- Approach MOM for further advice if there are claims to be made under the Work Injury Compensation Act for serious side effects from vaccination.

Don'ts:

- Do not terminate or threaten to terminate the service of an employee on the grounds of declining vaccination. Employers who have imposed a company policy that requires vaccination for employees in higher-risk employment settings, may, in consultation with the unions if applicable, redeploy employees who decline vaccination to another job with lower risk of Covid-19 infection.

- Do not segregate vaccinated employees from non-vaccinated employees. There is no need for this if employers adhere to the safe management measures for all employees.




For employees

Dos:

- Get vaccinated when offered a slot by the Ministry of Health.

- Employers may introduce a company policy to require vaccination to minimise the risk of outbreaks, for those who work in an employment setting that exposes them to a higher risk of Covid-19. Discuss with your employer why your employment setting has been deemed to be at higher risk of Covid-19 infection, if you do not agree with the assessment. If you are unable to reach an agreement, you may approach MOM for further advice.







Employers, business groups welcome COVID-19 vaccination advisory
But some say it's too early to decide on redeployment or differentiated leave policies based on jab status
By Jolene Ang and Choo Yun Ting, The Straits Times, 3 Jul 2021

Employers and business associations yesterday welcomed a set of guidelines on how to tackle Covid-19 vaccinations at the workplace.

The advisory was issued by tripartite partners the Ministry of Manpower, National Trades Union Congress and Singapore National Employers Federation (SNEF).

One key guideline for employers is that they should not make vaccination mandatory for staff.

However, those in higher-risk settings may make vaccination a requirement as part of company policy. In such cases, employers can adopt several measures for staff who decline vaccination, such as redeploying them to other suitable jobs with lower risk of Covid-19 infection.

However, terms and conditions for redeployment should be mutually agreed upon between bosses and staff if there are no existing redeployment policies within the organisation.


The SNEF cautioned that implementing a vaccination requirement as company policy "carries with it additional obligations".

"Employers should consider the specific circumstances that they are faced with and the implications before implementing such a policy," the federation said in a Facebook post yesterday.

Singapore Business Federation chief executive Lam Yi Young said the majority of employers are likely to find the advisory helpful.

"These guidelines will help employers better prepare their workplaces to ensure the safety and health of their employees, and ultimately pave the way for workplaces in a post-pandemic world," he told The Straits Times.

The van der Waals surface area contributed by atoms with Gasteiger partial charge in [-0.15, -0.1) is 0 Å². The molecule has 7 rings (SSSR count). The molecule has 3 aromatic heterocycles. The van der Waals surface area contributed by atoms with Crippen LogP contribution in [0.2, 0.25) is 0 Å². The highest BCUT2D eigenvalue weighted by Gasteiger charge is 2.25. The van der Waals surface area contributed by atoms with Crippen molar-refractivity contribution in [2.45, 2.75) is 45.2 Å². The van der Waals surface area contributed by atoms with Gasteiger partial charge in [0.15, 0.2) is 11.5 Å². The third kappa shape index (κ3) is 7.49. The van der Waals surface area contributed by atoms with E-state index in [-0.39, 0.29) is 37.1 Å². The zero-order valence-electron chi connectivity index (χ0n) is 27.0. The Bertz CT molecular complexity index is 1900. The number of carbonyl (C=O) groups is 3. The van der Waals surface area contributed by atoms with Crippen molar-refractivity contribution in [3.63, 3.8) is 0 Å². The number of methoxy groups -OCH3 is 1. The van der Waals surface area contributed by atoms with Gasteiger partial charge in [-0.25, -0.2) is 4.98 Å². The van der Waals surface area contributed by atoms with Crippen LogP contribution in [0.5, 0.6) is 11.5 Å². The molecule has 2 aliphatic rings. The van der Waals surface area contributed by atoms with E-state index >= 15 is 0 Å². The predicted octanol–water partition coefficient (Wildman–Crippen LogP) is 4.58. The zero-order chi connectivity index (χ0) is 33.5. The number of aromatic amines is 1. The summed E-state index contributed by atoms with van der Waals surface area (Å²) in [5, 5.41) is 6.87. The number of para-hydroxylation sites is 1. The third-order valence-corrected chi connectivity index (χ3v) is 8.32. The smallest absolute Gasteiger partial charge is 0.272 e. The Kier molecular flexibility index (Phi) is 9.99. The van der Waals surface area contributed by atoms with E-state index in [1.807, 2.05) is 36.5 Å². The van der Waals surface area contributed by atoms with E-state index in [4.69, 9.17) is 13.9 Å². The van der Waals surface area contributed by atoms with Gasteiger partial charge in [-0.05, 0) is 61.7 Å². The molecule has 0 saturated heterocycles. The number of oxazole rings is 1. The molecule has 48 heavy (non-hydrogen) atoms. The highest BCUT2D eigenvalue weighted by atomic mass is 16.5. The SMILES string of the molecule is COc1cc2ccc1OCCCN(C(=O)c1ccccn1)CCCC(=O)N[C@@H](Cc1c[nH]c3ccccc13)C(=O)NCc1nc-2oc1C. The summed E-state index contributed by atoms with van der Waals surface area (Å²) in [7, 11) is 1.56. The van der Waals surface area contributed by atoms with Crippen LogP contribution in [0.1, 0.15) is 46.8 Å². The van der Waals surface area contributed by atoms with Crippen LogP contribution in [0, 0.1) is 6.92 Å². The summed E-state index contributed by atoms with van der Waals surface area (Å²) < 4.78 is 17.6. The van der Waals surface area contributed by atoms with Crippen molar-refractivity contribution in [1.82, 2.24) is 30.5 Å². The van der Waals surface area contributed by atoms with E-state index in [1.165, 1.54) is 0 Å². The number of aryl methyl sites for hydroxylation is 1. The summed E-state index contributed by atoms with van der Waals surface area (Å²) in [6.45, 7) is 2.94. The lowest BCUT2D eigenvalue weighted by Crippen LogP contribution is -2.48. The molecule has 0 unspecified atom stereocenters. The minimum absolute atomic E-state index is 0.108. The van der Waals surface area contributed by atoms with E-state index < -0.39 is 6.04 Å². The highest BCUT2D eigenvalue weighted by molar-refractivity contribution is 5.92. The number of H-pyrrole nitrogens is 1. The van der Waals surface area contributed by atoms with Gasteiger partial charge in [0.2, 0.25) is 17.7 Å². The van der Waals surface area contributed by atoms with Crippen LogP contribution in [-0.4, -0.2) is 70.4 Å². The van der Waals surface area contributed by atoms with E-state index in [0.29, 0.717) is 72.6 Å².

Mr Kurt Wee, president of the Association of Small and Medium Enterprises, said that employers and employees generally recognise the health and safety benefits which getting vaccinated affords.

"For exceptions where employees do not want to go for vaccination, I am sure that employers will not and should not force it on them," he said.

But given that some front-line jobs involve a lot of social interaction, employers may have a preference for vaccinated employees to take on these roles.

In such a situation, redeployment of staff may be necessary to manage their operational risks, Mr Wee said, noting that the association supports such redeployment decisions, if needed.


Some employers told ST that it may be too early to decide between redeploying staff or practising differentiated leave policies based on vaccination status, which could involve putting those who choose not to be vaccinated on no-pay leave if they have to serve stay-home notice, for example.

Mr George Kokkinis, general manager of Greek restaurant Bakalaki, said over half of its 30-odd employees have been vaccinated. The rest have registered for their jabs.

"In my opinion, vaccination should be mandatory for someone who wants to work in food and beverage. If a cook doesn't want to be vaccinated, we can't assign him to do something different," he said.

A mechanical engineering graduate who wanted to be known only as Mr Yeo, 25, said that as a job seeker, it was good to have clearer guidelines on what firms can make mandatory.

"Hopefully, if employers put differentiated leave policies in place, these will not be too harsh, and it is something I think my peers will also be more mindful of when we are looking for jobs," he said, adding that he has yet to book his vaccination slots.

"I think it is fair that employers can make it mandatory for staff in higher-risk settings to be vaccinated, especially if it helps to minimise disruptions to work operations," he added.

A spokesman for the Singapore Contractors Association Limited said a high vaccination rate will be a key condition for any relaxation of safe management measures and the testing regime currently in place at worksites.


NTUC assistant secretary-general Desmond Choo said in a Facebook post yesterday that the tripartite advisory will serve as a guide for employers and employees in dealing with the new normal, as more people get vaccinated.